Thanksgiving: Early Colonists Ate Turkey... But Also Horses, Rats and Snakes, Archaeologists Say

A turkey looks around its barn at Seven Acres Farm in North Reading, Massachusetts, U.S. Early North American colonists also ate the bird. Brian Snyder/Reuters

Archaeologists looking into the diet of colonists at the first English settlement in the Americas have discovered that they enjoyed a Turkey dinner—but that hard times also forced them to eat horses, rats and venemous snakes.

Archaeologists at Historic Jamestowne, the site of the early James Fort settlement in what is now Virginia, have been sorting through animal bones found onsite to establish the diet of the colonists who once lived there, the Williamsburg Yorktown Daily reported.

In 2006, researchers unearthed a well dating from the early 17th century, and are now beginning to sort through its contents, including food waste dumped into it after the well fell out of use.

By sorting and grouping animal bones found there, the archaeologists hope to discover new information about the way the colonists lived during the 1610s, in which period they believe the well was constructed.

"Hopefully we'll be able to use this information to fill in an important missing piece of the puzzle of Jamestown's History, which is what is going on in the sixteen-teens," Jamestown Rediscovery Assistant Curator Hayden Bassett told the Williamsburg Yorktown Daily. "We know a lot about 1607 through 1610, we know a lot about the 1620s on, but this has been a period that has been largely absent from our record to date."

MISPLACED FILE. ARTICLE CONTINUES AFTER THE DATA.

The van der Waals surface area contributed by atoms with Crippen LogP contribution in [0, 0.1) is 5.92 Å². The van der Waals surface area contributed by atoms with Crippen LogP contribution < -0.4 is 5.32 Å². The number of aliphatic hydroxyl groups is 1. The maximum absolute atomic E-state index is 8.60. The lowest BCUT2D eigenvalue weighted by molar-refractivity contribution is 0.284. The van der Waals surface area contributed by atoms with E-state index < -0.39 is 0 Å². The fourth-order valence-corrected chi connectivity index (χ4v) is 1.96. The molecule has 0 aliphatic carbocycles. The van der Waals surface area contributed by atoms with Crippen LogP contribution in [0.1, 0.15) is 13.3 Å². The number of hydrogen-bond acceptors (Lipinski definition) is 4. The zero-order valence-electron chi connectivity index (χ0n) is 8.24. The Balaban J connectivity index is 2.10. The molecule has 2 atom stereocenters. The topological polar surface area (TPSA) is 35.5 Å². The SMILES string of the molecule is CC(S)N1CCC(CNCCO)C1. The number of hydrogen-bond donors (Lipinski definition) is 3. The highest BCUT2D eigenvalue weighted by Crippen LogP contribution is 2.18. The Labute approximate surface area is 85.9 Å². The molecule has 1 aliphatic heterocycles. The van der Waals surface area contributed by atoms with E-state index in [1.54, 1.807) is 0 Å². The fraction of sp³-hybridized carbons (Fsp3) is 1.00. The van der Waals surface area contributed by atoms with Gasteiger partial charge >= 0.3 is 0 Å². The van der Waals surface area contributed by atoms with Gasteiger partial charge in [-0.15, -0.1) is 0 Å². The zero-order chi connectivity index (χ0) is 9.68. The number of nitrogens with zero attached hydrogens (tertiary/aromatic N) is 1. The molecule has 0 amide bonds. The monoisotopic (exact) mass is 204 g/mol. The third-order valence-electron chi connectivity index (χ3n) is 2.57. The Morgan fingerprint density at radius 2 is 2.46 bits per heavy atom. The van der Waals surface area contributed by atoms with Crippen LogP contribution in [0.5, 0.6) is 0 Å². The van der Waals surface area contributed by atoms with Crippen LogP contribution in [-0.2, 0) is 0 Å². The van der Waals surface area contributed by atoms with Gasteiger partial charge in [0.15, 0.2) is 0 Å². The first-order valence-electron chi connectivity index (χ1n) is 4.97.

The studies are in their early stages, but researchers have made at least one conclusive discovery: "They were consuming turkey," Environmental Archaeologist Joanne Bowen told the paper.

But, the paper said, researchers have also discovered animal bones dating back to meals colonists ate during the so-called "starving time" from 1609-10. These include horses, rats and snakes, all of which may have been eaten by ravenous colonists desperate for sustenance and unable to find any other source of meat.

The turkey, now popular as a thanksgiving meat in America and at Christmas in America, Britain and sometimes elsewhere in the West, is native to the Americas.

According to Science magazine, native Americans may have been domesticating Turkeys for food for almost 2,000 years. Even earlier, ancient inhabitants of modern-day Mexico were likely keeping the birds as long ago as 800 B.C.